Your spouse may not want to mediate because your spouse may see it as unnecessary. The agreement is “done” in your spouse’s mind. If the offer is “fair and equitable”, your spouse could be correct. The “fly in the ointment” is that your spouse may be viewing things through his (or her) own prism or may not have considered all issues. In the final analysis, the offer may not be “fair” to you (or to an attorney you have consulted). In that case, you could still negotiate the terms of the property settlement with the help of your attorney and still do it inexpensively provided that your spouse and attorney are flexible enough to accept a counter-offer or that the “back-and forth” negotiations do not require too many attorney contacts.
“Flat fee” quotations for divorce representation can be problematical because a case can easily move from a $2,000 “nominal” (uncontested) case to a $6,000 to $10,000 case (each) or more. I take it that the flat fee price assumes that you will agree upon the terms of the agreement quickly. When I wear my attorney hat, I do not give flat fee quotations unless and until both parties are represented by counsel and have reached an agreement; or, unless I have prepared an agreement on behalf of one person and the other has accepted it, with or without counsel. The fact is that many clients come in thinking that they have a “done deal” but once all issues are surfaced, they do not. While one person can decide not to engage an attorney, I never advise it. One attorney can never represent two persons with opposing interests, even if they are in agreement.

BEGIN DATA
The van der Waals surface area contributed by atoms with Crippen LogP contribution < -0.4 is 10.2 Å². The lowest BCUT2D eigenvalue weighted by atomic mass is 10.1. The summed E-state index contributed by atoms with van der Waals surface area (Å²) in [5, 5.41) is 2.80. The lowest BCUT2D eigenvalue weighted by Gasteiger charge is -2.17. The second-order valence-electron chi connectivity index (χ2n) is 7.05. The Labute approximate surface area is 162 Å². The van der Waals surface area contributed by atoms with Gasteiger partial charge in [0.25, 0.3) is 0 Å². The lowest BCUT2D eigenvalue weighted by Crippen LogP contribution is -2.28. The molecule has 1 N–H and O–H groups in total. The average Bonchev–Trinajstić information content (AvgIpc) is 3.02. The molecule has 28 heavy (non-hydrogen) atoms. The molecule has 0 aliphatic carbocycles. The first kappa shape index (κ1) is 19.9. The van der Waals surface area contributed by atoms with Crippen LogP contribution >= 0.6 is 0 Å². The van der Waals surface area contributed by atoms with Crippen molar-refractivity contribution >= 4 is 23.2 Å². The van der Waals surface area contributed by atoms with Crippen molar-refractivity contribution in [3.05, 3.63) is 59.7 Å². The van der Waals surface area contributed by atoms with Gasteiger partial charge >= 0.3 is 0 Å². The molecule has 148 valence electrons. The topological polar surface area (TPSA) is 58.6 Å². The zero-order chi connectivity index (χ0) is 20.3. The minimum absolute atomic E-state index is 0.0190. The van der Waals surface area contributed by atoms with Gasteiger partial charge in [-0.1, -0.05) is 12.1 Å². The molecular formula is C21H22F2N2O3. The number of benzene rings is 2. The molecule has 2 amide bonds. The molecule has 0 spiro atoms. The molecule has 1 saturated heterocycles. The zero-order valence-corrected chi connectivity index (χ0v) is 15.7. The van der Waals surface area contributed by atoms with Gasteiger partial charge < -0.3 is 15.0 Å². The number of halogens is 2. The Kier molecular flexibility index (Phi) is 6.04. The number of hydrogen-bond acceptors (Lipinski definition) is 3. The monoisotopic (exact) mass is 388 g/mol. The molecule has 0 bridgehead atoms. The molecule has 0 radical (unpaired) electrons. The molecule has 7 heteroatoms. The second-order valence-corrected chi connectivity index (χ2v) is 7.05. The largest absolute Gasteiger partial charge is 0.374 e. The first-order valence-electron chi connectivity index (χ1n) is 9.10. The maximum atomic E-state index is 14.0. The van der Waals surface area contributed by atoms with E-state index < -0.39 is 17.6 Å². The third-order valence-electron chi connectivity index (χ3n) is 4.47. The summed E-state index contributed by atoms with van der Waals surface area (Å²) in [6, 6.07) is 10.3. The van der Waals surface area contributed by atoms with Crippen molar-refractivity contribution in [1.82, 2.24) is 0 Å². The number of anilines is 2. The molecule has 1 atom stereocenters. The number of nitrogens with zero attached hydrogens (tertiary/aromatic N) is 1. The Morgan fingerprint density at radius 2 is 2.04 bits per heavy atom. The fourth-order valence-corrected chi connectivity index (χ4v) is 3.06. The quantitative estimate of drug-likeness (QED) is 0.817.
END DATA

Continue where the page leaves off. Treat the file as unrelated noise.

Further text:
Mediation tries to assist the divorcing couple to reality-test the offers and counter-offers and to make certain that they understand all issues. We have a high rate of success in guiding couples through the process so that they reach a “Memorandum of Understanding”. That memorandum is then taken to an attorney to draft a Property Settlement Agreement (the contract) and to file all other papers to complete the divorce. Even in that case, we recommend that the non-filing person hire an attorney for at least the limited purpose of reviewing the contract prepared by the Plaintiff’s attorney.
So, my first recommendation is to mediate. It is like an insurance policy because it gives both of you some assurance that you will not end up in a contested divorce. The second option is that you hire your own attorney to review any and all offers from your husband and to negotiate in good faith. There is nothing in this second scenario that prohibits you and your attorney from reaching an Agreement at a reasonable price.
I would not recommend that you proceed without an attorney under any circumstances.
I can mediate for both of you as was originally intended. In that case his attorney can still represent your spouse during the mediation and post-mediation. It might be worth one session of 1.5 hours to discuss where both of you are in the process.
I can also represent you individually and negotiate with your husband’s attorney.